“They collected us in small groups and under heavy guard, and led us to buses, which eventually evacuated us out of the war zone. There was constant heavy fire around us, and we had to take cover in a bunker for a while. On the way to the buses, we passed tens of burned out vehicles, bodies lying in the street, rocket-propelled grenade launchers, AK47 rifles, grenades, among other weapons.”
They were taken to Eilat for a few days before being moved to Ra’anana. “My wife, son, daughter and three grandchildren all managed to get out alive, which is unbelievable. Most weren’t that fortunate,” he said. “There are still pockets of terrorists in the area, and the kibbutz is deserted. We can’t even bury our dead.
“As African born, the wilds of Africa have taught me many things. One lesson is that an injured beast is much more dangerous than a healthy beast. Israel is now an injured beast,” Lewinsohn wrote to family when he was still in Eilat.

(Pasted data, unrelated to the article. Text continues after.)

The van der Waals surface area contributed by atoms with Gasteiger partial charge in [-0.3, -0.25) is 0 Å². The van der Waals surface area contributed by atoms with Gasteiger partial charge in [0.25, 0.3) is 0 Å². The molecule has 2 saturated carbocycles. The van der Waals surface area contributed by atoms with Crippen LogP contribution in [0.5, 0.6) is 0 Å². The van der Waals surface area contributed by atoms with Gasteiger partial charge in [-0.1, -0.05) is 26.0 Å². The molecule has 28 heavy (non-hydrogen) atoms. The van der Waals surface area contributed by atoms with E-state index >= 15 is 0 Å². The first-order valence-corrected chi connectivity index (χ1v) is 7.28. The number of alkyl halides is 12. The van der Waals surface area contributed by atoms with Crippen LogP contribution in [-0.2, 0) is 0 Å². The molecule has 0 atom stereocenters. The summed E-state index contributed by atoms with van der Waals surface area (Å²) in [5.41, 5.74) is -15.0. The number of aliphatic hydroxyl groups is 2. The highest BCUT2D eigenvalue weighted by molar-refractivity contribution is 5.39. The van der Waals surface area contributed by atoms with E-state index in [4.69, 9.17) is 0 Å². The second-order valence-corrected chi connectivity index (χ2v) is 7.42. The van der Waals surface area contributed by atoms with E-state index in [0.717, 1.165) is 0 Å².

He wrote another missive to family and friends around the world a week later, saying it was the seventh day “since our world as we know it came to an end. We’re still counting our dead, missing, and abducted.”
Lewinsohn said that the first burials of about “100 dead friends have started, with very few people allowed to attend”.
He spoke of being one of “the lucky ones distributed to various reception centres where we are housed, fed, and have doctors and psychologists helping us. Most of us left with only the clothes on our backs, some had no shoes, wallets, money, credit cards, glasses, medication, or much else. We’re mostly clothed by donations from locals.”